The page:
Your Voice: More Than Just a Sound

Lately I’ve been drawing more and more again, which feels nice. I’ve had recent inspiration that has finally broken my self-induced, three-year-long creative block.

I was always big into Surrealism in artwork. Nothing had to make sense to be beautiful or wondrous; you simply got a feel for a particular piece based on your first impression when looking at it. Hearing a human voice can be just like that, only for the ears, not the eyes.

Have you ever looked in the mirror and given yourself a really long stare? Not in a vain or narcissistic manner, but a stare that examines what or who you really are as a person? While our looks age with time, and the years will pass, our voices will also change. To me, my voice isn’t just something I talk with but something I’ve grown up with. It is not only the sound that comes out of my mouth, but also the voice of reason in my head that speaks when I’m thinking or reading silently. Notice how your voice, while being something you cannot see (in comparison to your body), is probably one of the most distinguishing characteristics that makes you a human being.

I say this all because while listening to CMEs (Conversational Marketing Experts) make calls to blood donors across America, I can hear just how genuine, comforting, and knowledgeable they are in their voices. You can always tell when the person on the other end really cares about what is going on in your life, as opposed to when you are quickly being surveyed and treated like just another call. I think that is what makes Incept so unique in the approach we take when recruiting blood donors as successfully as we have. We simply treat them like people and try to have the best conversations we can with them. We do not strive to build meaningless relationships, but rather legitimate and positive rapport with the blood donor.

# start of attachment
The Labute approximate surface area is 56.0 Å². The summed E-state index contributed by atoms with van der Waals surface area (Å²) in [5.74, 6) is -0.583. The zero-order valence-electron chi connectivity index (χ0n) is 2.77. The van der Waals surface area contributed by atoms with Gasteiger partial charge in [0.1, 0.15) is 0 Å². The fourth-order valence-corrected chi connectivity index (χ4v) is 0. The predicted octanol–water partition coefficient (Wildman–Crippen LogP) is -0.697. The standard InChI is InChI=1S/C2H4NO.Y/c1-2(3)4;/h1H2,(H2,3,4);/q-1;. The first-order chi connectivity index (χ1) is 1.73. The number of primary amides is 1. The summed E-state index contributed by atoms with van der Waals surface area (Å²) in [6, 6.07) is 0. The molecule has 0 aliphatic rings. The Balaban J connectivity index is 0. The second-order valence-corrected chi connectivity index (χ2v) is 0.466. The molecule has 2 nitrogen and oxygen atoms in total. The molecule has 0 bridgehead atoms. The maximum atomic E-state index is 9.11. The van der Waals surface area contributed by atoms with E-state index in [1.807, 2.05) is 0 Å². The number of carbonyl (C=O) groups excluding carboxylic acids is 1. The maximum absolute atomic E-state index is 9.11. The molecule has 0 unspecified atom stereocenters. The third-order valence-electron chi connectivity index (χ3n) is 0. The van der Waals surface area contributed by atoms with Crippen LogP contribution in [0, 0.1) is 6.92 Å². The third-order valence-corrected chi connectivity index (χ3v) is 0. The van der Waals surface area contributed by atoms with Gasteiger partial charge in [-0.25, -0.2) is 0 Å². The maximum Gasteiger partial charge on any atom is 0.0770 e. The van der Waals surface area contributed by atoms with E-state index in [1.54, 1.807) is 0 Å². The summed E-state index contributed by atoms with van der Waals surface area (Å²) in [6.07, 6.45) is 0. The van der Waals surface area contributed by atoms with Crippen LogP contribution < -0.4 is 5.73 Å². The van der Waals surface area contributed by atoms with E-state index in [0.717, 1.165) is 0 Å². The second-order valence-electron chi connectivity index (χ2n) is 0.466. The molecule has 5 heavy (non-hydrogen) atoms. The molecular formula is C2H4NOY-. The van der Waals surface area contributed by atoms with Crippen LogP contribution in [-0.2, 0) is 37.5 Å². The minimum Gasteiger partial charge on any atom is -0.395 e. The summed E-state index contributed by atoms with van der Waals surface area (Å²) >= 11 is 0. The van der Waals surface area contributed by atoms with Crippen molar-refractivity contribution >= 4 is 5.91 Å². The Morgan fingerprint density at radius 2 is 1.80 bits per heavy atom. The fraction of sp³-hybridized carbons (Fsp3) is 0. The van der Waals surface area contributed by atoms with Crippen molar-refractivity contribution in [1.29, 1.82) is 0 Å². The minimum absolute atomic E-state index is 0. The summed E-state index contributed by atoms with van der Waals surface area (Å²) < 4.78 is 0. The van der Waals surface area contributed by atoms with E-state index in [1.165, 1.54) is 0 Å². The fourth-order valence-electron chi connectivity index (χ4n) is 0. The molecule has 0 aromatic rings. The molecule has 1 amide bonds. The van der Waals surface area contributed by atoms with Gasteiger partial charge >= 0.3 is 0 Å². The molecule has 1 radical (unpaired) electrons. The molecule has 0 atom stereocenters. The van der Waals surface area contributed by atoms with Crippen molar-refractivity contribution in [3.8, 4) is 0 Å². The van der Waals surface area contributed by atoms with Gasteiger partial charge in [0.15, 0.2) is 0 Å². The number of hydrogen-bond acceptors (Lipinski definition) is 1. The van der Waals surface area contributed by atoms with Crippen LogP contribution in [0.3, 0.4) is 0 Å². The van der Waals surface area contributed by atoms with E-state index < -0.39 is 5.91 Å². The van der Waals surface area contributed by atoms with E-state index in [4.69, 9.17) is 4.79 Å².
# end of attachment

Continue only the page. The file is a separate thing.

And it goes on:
We are able to build this comradeship between blood donors and their centers by simply understanding that while our voice might be our biggest tool on the phones, it is also, in essence, who we are.

Think of a positive and negative customer service experience you have had on the phone. What did the customer service reps’ voices sound like? Were they caring and helpful or unconcerned and apathetic?

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